The Government Accountability Office (GAO) recently has issued a decision which can be used as a primer on the current state of the law on organizational conflicts. The protester had alleged that the leader of the source selection evaluation team had been the program manager for another contract being performed by the firm selected for award.
The government interviewed agency employees involved in solicitation drafting to determine if the person in question had any influence in its drafting, and concluded he had not. The agency further determined that the lead had left his position prior to involvement in evaluating proposals. The agency also investigated the possibility of unequal access to information. Agency employees took extraordinary precautions to prevent the disclosure of source selection sensitive information.
GAO pointed out that FAR requires that contracting officials avoid, neutralize or mitigate potential significant conflicts of interest. The responsibility for determining a conflict of interest rests with the agency. "The situations in which OCI's arise, as described in FAR subpart 9.5 and the decisions of our Office, can be broadly categorized into three groups: biased ground rules, unequal access to information, and impaired objectivity."
GAO reviews the reasonableness of the agency's investigation, however. But GAO will not substitute its judgment for the agency's, absent clear evidence the agency's conclusion is unreasonable. (Sound familiar?) A protester must identify "hard facts" indicating the existence or potential existence of a conflict; mere inference or suspicion of an actual or potential conflict is not enough. "The identification of conflicts of interest are fact-specific inquiries that require the exercise of considerable discretion."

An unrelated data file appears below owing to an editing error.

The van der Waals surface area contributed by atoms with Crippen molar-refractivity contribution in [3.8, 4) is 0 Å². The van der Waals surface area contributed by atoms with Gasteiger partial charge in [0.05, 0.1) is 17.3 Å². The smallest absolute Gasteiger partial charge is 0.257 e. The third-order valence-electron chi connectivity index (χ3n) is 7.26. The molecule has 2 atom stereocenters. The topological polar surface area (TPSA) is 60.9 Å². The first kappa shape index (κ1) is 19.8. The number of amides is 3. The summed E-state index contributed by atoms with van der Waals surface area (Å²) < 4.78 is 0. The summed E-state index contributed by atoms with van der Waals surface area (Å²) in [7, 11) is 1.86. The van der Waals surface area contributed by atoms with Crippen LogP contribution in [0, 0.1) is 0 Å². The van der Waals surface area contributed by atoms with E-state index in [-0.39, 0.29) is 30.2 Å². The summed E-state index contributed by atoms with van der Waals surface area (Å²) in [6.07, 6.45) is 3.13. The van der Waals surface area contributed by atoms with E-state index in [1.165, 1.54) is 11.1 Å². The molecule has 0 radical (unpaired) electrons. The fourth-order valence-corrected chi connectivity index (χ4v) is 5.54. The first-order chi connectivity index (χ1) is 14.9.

In its recent decision, GAO said the protester had not identified the necessary hard facts so the protest was denied.
GAO has consistently applied these conflict of interest rules and is in perfect synchronization now with the Court of Federal Claims (COFC). The guidance is clear, but as GAO says, the cases are fact-specific and there is room for discretion.
Postscript: We should add that we continue to oppose any changes to the regulations on organization conflicts. The law is now well settled at GAO and the COFC, the discretion of the contracting officer is well protected and the directions to contractors and grounds for protest are clear.